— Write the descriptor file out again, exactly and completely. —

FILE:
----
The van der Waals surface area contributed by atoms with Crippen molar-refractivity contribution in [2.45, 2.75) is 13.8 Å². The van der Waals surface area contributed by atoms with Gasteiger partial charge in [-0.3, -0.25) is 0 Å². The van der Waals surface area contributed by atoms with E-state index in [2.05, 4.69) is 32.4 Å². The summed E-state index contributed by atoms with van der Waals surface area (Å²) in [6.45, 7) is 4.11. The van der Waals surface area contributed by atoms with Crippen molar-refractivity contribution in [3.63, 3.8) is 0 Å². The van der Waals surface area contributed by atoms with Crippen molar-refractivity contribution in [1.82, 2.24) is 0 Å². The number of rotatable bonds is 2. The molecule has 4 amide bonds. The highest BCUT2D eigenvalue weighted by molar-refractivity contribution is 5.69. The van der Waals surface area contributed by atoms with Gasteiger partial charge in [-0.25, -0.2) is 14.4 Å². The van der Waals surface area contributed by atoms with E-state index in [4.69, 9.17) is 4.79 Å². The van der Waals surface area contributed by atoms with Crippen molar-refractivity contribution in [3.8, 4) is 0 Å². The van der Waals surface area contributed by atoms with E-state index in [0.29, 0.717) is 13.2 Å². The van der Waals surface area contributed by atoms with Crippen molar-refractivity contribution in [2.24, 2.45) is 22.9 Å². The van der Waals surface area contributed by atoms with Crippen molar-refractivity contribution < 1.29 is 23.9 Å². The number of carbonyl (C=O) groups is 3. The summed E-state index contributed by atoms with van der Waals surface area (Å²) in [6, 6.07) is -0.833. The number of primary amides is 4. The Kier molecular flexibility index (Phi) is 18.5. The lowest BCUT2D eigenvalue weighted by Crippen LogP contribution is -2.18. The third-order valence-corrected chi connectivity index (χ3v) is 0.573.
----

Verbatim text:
The van der Waals surface area contributed by atoms with Crippen molar-refractivity contribution in [2.45, 2.75) is 13.8 Å². The van der Waals surface area contributed by atoms with Gasteiger partial charge in [-0.3, -0.25) is 0 Å². The van der Waals surface area contributed by atoms with E-state index in [2.05, 4.69) is 32.4 Å². The summed E-state index contributed by atoms with van der Waals surface area (Å²) in [6.45, 7) is 4.11. The van der Waals surface area contributed by atoms with Crippen molar-refractivity contribution in [3.63, 3.8) is 0 Å². The van der Waals surface area contributed by atoms with Crippen molar-refractivity contribution in [1.82, 2.24) is 0 Å². The number of rotatable bonds is 2. The molecule has 4 amide bonds. The highest BCUT2D eigenvalue weighted by molar-refractivity contribution is 5.69. The van der Waals surface area contributed by atoms with Gasteiger partial charge in [-0.25, -0.2) is 14.4 Å². The van der Waals surface area contributed by atoms with E-state index in [4.69, 9.17) is 4.79 Å². The van der Waals surface area contributed by atoms with Crippen molar-refractivity contribution in [3.8, 4) is 0 Å². The van der Waals surface area contributed by atoms with E-state index in [0.29, 0.717) is 13.2 Å². The van der Waals surface area contributed by atoms with Crippen molar-refractivity contribution in [2.24, 2.45) is 22.9 Å². The van der Waals surface area contributed by atoms with Crippen molar-refractivity contribution < 1.29 is 23.9 Å². The number of carbonyl (C=O) groups is 3. The summed E-state index contributed by atoms with van der Waals surface area (Å²) in [6, 6.07) is -0.833. The number of primary amides is 4. The Kier molecular flexibility index (Phi) is 18.5. The lowest BCUT2D eigenvalue weighted by Crippen LogP contribution is -2.18. The third-order valence-corrected chi connectivity index (χ3v) is 0.573.